Call it the “one number to rule them all” service. Google Voice, which goes live in a few weeks, is supposed to let friends, relatives, and business contacts find you whether you’re at your desk, on a business trip, or vacationing in Peru. Tests carried out over the past few days suggest that, despite a few glitches, it could well live up to this promise.
Users will soon be able to register, sign up for a phone number in a local area code, and add multiple landline and cell-phone numbers to an account. When someone calls a Google Voice phone number, all the registered phones ring at the same time.
The service takes several telephony technologies–voice-over-Internet Protocol (VoIP), voice transcription, and call routing–and connects them to the Web. Other Internet phone services let you play voice-mail messages on a computer or record calls, but Google Voice is a step towards unified communication. It’s the voice equivalent of an e-mail address. Once you register a number, the idea is that you never have to worry about which phone you are using, even if you switch offices, homes, or cell phones.
Google Voice doesn’t actually host phone calls. Instead, when you make a call, the service calls your own phone, and then dials the number you want. Like other Google services, it taps a vast cluster of computers to offer extra services, such as voice mail and call recording. Because it is entirely IP-based, the service is always “on the line,” meaning you can access it at any time, for example, by pressing 4 to record a current call.
See how Google Voice works on G1.
“The extra piece of equipment is a VoIP gateway, which interconnects the PSTN [a standard telephone line] and SIP [the digital line] services. I would expect their data centers will have large racks of these,” says Rob Enderle, founder of the research company Enderle Group. “Google Voice translates an SIP address into a phone line, converting the digital data stream to an analog stream and then allowing the line to connect.”
Time delays, also known as latency, remain a serious problem with VoIP, but if any company can handle tremendous call volumes, expand computer clusters quickly, and reduce latency issues, it is Google.
Google Voice is also largely about unification. No matter which phone you use, there is one portal for all voice-mail messages. You can play them on the Web, save them as MP3 files, and even post a voice-mail message on a website using an HTML embed feature. Conference calls are also easy: just answer an incoming call to add it to the current one.
Phone number availability is very good, even in remote areas. During Technology Review’s test period, there were never any connection problems, even with Google Voice originating calls from Google data centers. Enderle says there may be issues with reliability in the future, noting that Gmail does not have a great reputation for being available at all times.
When a caller leaves a voice mail, Google Voice automatically records and transcribes the message, then sends the transcription to you via e-mail. The transcription service uses technology developed originally for voice search. Enderle notes that the voice-recognition service has a hard time with accents and ambient noise, and does not interpret local vernacular–words not found in the dictionary–accurately. In our tests, most transcriptions were about 50 percent accurate–the service missed common phrases such as “checking in with you” and failed to understand some city names and more-technical words, such as “convergence.” The speech-to-text engines employed will likely improve over time. One complaint: you can record incoming calls, but not placed calls. And recorded calls cannot be transcribed–transcription only works for voice mail.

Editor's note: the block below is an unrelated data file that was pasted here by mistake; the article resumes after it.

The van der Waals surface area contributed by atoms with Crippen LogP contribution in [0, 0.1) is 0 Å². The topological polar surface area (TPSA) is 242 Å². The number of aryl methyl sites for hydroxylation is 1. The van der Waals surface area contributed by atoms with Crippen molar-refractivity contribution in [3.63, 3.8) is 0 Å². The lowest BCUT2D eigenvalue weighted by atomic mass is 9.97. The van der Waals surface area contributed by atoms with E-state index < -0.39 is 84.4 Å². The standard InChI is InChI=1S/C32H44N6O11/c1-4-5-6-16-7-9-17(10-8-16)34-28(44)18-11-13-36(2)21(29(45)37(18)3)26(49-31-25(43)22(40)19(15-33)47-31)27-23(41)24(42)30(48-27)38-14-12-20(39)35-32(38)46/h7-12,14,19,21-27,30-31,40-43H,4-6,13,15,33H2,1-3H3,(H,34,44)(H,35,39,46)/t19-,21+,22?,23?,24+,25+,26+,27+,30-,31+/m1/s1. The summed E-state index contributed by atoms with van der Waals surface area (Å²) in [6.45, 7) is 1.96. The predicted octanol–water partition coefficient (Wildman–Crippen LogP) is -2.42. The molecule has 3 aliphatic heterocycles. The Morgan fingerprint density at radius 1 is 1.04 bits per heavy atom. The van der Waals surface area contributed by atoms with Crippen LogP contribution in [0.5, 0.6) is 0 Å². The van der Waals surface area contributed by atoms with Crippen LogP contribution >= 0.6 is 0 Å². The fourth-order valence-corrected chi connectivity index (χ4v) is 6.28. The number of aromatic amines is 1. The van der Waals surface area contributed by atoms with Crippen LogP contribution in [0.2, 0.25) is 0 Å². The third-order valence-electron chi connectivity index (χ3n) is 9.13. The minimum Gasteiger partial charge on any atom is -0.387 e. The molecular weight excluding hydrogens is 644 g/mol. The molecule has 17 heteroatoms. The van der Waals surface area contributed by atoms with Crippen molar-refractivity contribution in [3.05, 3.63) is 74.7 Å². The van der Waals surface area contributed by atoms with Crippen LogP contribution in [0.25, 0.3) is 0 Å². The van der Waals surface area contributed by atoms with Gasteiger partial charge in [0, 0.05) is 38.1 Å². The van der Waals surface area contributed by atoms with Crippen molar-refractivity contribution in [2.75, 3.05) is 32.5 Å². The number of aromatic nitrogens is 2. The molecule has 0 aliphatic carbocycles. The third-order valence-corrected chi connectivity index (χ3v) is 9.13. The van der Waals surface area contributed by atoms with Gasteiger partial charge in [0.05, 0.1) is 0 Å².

Google Voice lets you send and receive text messages–again, by routing them between existing carriers. You can view a list of every SMS message you have ever sent, which is a highly useful feature. It’s easy to review a history of placed, missed, and recorded calls. You can also import contacts from various address books. And you can easily disable one or more phones using a feature called Do Not Disturb.
Google Voice has room for improvement, of course. You can’t “daisy chain” phone numbers so that the service tries one number, then another. Security is another potential issue. Recently, hackers showed that a caller could use Google Voice to tap into the services on a cell phone by spoofing the codes used to identify calls and messages sent over the Internet. Sara Jew-Lim, a Google spokesperson, says the company plans to add a default PIN to Google Voice; currently, a PIN is available only as an option.
Overall, Google Voice is worth considering for anyone who wants to view call transactions on the Web, uses multiple phones during the day, or needs to record phone conversations. It’s a handy way to unify all voice communication, while trusting that the number you pick today will be yours for years to come.
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